"We are working with the RSC over the summer holiday period to run summer schools for our children and children in our Associate Schools. We are also looking forward to working with the RSC and other schools on the equalities agenda, using Shakespeare’s work to explore issues of race and identity. Schools are having to adapt significantly and it’s an incredible comfort knowing that we have the RSC supporting us in this new educational challenge.”


Read Azita's blog

Emma, Cumbria

“I drove home in tears. But… opened the doors again on the Monday to a selection of children whose parents were battling against this virus on all kinds of front lines."

Emma Aubrey head and shoulders outside

 

Emma is Headteacher of Dowdales School in the Furness peninsula of Cumbria. The mixed 11-16 local authority school of 950 students has been part of our Learning and Performance Network since 2007 and became a Lead Associate School in 2018.

"There was a really dark day in March when I was told to close the doors of my school and say goodbye to all in my community. I needed to send them off to keep them safe and well (for me – this is such an alien concept – I usually keep them with me to keep them safe). I told them to look after their families and to be kind. I told them that I would see them as soon as it was safe to do so.

"I drove home in tears. But… opened the doors again on the Monday to a selection of children whose parents were battling against this virus on all kinds of front lines – in the NHS, in the post office, in transport, in the police force. We made it our job to look after them and to make sure that their experience of ‘lockdown’ was as positive as it could be.

"There is much to be positive about. All of our students will be back to school in the autumn. The school corridors will once again be filled with chatter and laughter.  

"We face massive challenges – the students will be segregated into school year zones, the fact that they will have to sit and face forward, the fact that they can’t mix at lunchtime, the fact that our school show cannot be the usual showcase across all years. But, we can have our Performing Arts lessons, we can use RSC techniques, we can use the offer that the RSC have put together to interact with theatre and text in a creative way that will enthuse and inspire students. The RSC have continued to give us support in a time when we need to remember the joy of exploring and learning. We will have Shakespeare on the stage in our school again."

Read Emma's blog

Joshua, London

“I find it crazy that by simply 'pretending' a person can provoke all sorts of emotions and reactions from tears to laughter - as a result of this fascination, theatre means the world to me."

Josh headshot

Joshua is a member of our Next Generation Act young company, he now attends the BRIT school in London, which trains and educates young people for careers in the arts.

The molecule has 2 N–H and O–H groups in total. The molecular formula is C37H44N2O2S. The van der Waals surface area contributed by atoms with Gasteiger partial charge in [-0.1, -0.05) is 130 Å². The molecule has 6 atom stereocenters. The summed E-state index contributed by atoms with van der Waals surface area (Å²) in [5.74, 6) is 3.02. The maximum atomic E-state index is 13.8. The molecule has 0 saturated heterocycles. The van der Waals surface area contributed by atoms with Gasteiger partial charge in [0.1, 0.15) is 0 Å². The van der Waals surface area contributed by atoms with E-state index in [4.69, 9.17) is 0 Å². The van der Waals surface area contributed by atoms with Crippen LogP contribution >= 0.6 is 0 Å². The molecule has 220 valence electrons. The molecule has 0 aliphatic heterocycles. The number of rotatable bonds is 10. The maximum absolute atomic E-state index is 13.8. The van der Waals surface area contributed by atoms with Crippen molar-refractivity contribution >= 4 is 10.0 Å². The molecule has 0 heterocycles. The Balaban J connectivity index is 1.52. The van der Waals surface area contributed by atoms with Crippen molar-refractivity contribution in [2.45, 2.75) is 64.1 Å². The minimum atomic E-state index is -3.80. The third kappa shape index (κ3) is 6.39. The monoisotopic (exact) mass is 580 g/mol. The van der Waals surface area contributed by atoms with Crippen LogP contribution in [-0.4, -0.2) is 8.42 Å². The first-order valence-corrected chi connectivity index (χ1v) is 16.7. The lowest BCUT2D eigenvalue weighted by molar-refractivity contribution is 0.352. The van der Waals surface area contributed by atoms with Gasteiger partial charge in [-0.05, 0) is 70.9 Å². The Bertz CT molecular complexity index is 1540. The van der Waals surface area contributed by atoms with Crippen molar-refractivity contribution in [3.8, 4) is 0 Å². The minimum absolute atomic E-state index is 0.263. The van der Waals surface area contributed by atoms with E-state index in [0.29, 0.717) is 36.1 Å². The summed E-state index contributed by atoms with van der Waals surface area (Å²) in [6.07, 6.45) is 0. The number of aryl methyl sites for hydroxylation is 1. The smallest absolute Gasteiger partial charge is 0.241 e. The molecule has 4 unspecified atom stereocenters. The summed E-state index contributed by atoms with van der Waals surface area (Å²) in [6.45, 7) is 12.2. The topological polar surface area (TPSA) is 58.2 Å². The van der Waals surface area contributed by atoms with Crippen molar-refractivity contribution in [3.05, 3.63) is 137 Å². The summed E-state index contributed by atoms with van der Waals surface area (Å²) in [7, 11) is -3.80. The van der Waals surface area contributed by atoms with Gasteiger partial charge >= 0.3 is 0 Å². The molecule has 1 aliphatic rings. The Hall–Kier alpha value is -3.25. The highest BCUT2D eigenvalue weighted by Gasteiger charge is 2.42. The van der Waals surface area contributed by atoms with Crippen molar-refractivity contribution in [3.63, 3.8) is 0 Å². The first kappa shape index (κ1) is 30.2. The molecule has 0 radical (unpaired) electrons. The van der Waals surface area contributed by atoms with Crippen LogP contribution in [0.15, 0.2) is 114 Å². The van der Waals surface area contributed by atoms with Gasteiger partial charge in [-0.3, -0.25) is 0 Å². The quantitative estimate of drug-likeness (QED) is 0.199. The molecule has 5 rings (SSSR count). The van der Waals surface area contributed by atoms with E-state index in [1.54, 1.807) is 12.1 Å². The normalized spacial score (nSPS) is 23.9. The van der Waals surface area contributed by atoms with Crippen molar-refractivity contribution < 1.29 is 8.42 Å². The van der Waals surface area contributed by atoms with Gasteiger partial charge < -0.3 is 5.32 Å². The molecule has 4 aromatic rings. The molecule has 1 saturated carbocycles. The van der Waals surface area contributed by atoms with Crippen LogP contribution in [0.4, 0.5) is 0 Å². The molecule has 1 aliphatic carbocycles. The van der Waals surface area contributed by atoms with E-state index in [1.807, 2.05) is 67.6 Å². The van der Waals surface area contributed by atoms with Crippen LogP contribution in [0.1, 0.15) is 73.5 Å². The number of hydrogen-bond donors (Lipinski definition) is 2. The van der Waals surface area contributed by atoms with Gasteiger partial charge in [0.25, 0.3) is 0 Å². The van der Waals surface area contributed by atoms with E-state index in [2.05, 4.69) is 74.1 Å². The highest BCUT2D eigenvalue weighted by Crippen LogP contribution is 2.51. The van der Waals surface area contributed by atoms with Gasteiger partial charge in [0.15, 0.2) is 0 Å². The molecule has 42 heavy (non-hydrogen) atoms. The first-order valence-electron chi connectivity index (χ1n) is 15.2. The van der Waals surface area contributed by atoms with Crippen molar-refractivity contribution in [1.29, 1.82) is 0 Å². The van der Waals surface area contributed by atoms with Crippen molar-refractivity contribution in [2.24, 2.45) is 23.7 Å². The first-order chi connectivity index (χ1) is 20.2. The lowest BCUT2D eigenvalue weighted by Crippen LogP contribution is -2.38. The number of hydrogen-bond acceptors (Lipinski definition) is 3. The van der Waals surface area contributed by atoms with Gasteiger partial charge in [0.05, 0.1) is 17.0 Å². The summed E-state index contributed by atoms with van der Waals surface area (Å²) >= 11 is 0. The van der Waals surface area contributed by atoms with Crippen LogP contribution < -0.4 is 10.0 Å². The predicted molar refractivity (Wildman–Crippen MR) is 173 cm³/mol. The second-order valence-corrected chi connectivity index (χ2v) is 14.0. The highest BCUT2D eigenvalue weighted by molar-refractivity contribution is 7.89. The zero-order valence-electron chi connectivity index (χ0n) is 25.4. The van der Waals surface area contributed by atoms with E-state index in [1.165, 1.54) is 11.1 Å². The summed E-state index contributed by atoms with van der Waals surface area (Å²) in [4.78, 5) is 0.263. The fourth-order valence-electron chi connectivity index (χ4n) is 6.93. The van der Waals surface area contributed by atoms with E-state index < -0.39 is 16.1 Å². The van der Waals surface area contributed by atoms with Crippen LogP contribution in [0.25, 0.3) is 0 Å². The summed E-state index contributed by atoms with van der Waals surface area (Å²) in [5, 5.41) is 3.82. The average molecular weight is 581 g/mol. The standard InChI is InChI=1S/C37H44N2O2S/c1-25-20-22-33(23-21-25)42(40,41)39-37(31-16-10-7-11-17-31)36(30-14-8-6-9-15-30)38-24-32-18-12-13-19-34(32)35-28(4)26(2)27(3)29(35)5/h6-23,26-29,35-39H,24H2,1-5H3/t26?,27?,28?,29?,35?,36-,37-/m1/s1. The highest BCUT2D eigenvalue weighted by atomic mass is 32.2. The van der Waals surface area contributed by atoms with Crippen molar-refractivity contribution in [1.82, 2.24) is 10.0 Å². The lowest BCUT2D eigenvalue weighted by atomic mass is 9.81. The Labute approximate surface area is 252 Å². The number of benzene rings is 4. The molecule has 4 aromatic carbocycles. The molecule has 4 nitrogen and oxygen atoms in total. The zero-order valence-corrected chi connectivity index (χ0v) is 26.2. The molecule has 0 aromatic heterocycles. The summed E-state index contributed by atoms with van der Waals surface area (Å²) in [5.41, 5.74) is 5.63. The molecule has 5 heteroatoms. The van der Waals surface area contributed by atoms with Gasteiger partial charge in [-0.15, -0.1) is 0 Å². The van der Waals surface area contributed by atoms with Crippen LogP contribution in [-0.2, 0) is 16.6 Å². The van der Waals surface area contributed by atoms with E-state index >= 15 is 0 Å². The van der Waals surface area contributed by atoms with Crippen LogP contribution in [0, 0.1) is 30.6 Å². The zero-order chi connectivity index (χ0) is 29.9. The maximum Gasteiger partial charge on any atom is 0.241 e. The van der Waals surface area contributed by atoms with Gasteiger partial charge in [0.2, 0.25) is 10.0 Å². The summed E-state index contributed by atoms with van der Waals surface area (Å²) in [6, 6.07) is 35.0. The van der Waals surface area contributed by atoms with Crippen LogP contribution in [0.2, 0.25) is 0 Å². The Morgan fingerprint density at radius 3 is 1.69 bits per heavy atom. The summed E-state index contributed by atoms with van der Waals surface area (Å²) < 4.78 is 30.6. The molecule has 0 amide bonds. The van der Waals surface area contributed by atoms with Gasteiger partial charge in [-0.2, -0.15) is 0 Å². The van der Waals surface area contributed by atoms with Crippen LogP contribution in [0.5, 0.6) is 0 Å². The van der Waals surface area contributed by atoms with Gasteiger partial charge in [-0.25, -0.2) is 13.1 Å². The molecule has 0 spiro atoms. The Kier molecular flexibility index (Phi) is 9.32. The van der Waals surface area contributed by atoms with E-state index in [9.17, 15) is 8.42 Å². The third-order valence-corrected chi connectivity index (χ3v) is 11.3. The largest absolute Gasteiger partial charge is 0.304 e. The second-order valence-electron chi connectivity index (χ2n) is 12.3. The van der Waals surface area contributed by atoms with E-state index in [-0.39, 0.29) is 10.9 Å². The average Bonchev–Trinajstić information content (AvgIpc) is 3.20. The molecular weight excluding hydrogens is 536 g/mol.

“Despite theatre having such limitless potential, it still suffers from a number of restrictions as a result of ignorance in the world. In my head the future of theatre involves an entirely equal platform for people of all races, backgrounds, religions etc to perform and communicate their points to their audience. Theatre would educate, express and above all else entertain.

“Being part of the RSC Next Generation ACT company has changed my view on theatre for the better. I had never noticed the ways that theatre is used; bringing people from all over the country together, giving those who are less fortunate an opportunity, educating and more. In a more personal way the RSC have given me a glimpse into my future as an actor and given me the information and connections I'll need in the future as an actor.”

Andrew, Stratford-upon-Avon

“The students I met for a Zoom Q&A in Bradford asked such brilliant questions. All of a sudden, all that matters is passion and communication and empowerment."

Andrew French 

Actor Andrew French was in rehearsals in Stratford when lockdown began and has been using his time off stage to support our education work with schools and students.

"My garden has never looked better and my youngest son has learned a very great deal about superheroes. The other bonus has been the students and enthusiasts I have met.

"Homework Help questions (thoughtful questions and too long answers, I'm afraid) on the RSC website and Summer School readings all help to remind me, 'There is a world elsewhere'."

The Royal Shakespeare Community is drawn from our partnership programme with schools, community groups and regional theatres working together across England. Our Youth Advisory Board is made up of 31 Shakespeare Ambassadors from our Associate Schools around the country.

Our partner theatres are: The Alhambra Theatre (Bradford Theatres); The Grand Theatre Blackpool, Hall For Cornwall; Hull Truck Theatre; Intermission Youth; The Marlowe Theatre, Canterbury; The New Vic Theatre; Newcastle Theatre Royal; Northern Stage; The Theatre Royal and Royal Concert Hall Nottingham; York Theatre Royal.